According to the United Nations refugee agency, 1,800 people fled to Chad last week amid violence in West Darfur in Sudan.
Recent clashes between tribes in Sudan’s West Darfur region have sent more than 1,800 people to flee to Chad over the past week, according to the UN refugee agency.
The majority of the refugees are women, children and the elderly who have fled villages near the border since violence erupted on April 3, said Babar Baloch, spokesperson for the United Nations High Commissioner for Human Rights. refugees (UNHCR).
Some refugees were forced to relocate multiple times when previous clashes killed more than 200 people, two weeks after a joint peacekeeping mission in the UN and African Union region ended in January.
“Refugees arriving in Chad speak of the destruction of their homes and property and of targeted attacks on refugee sites,” Baloch said in a statement, calling conditions in eastern Chad “dire.”
“Families live in the open air or take shelter under trees or in makeshift huts,” he said.
“They have virtually no protection from the elements in an area where temperatures regularly reach 40 degrees Celsius during the day,” he said.
The vast region of Darfur was ravaged by a civil war that erupted in 2003, killing an estimated 300,000 people and displacing 2.5 million people, according to the United Nations.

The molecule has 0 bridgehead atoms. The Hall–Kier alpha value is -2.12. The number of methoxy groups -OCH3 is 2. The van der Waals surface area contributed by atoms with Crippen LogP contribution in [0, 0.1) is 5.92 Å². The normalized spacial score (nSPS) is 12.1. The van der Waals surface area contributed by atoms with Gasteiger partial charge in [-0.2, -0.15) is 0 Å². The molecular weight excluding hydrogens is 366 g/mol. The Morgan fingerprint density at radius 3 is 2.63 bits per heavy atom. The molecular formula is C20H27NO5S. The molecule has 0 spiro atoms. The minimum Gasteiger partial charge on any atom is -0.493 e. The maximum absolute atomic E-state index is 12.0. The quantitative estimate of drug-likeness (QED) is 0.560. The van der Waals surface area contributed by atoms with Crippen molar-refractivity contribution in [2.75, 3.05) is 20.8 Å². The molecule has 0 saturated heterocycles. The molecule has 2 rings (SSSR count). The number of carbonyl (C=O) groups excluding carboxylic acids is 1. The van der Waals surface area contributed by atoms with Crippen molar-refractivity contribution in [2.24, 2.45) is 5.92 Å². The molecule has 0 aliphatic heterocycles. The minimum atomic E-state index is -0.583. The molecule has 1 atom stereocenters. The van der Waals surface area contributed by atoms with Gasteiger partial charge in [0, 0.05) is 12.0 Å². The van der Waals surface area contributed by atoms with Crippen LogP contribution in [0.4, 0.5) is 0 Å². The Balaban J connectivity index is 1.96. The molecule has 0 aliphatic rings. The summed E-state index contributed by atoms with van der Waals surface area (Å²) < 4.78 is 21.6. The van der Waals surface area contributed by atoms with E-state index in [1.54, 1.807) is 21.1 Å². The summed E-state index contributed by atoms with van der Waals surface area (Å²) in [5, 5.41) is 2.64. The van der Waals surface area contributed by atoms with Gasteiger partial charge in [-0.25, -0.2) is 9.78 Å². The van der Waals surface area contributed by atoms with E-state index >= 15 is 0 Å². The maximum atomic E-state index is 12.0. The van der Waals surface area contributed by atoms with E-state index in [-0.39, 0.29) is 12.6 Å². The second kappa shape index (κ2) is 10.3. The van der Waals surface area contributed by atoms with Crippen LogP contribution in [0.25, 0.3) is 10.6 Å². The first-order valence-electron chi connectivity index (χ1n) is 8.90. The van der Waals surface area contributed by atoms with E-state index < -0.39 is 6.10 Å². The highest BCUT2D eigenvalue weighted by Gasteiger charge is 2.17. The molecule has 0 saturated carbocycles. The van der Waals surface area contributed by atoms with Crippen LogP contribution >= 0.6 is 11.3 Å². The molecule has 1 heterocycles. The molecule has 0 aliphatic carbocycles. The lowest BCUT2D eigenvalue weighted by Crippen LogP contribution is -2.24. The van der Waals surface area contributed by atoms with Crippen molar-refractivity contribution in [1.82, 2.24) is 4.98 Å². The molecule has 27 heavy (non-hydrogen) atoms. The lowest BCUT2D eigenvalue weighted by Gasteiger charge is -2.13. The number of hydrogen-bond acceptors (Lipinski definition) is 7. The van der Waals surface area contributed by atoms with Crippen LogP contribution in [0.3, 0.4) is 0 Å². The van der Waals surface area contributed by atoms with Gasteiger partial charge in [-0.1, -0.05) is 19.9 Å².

A UN spokesperson told reporters on Friday that the latest episode of violence erupted between Masalit and Arab tribes in the West Darfur state capital, El Geneina, when assailants shot dead two men from the Massalit tribe.
In response, armed elements on both sides mobilized.
The Massalit are primarily farmers, while Arab tribes are primarily herders, with violence and divisions rooted in conflicts over land, grazing land and water resources, according to the UN.
The UN said it was “appalled” by the resurgence of violence, saying all tribes responsible for the bloodshed must be disarmed, with the Human Rights Office calling for independent investigations.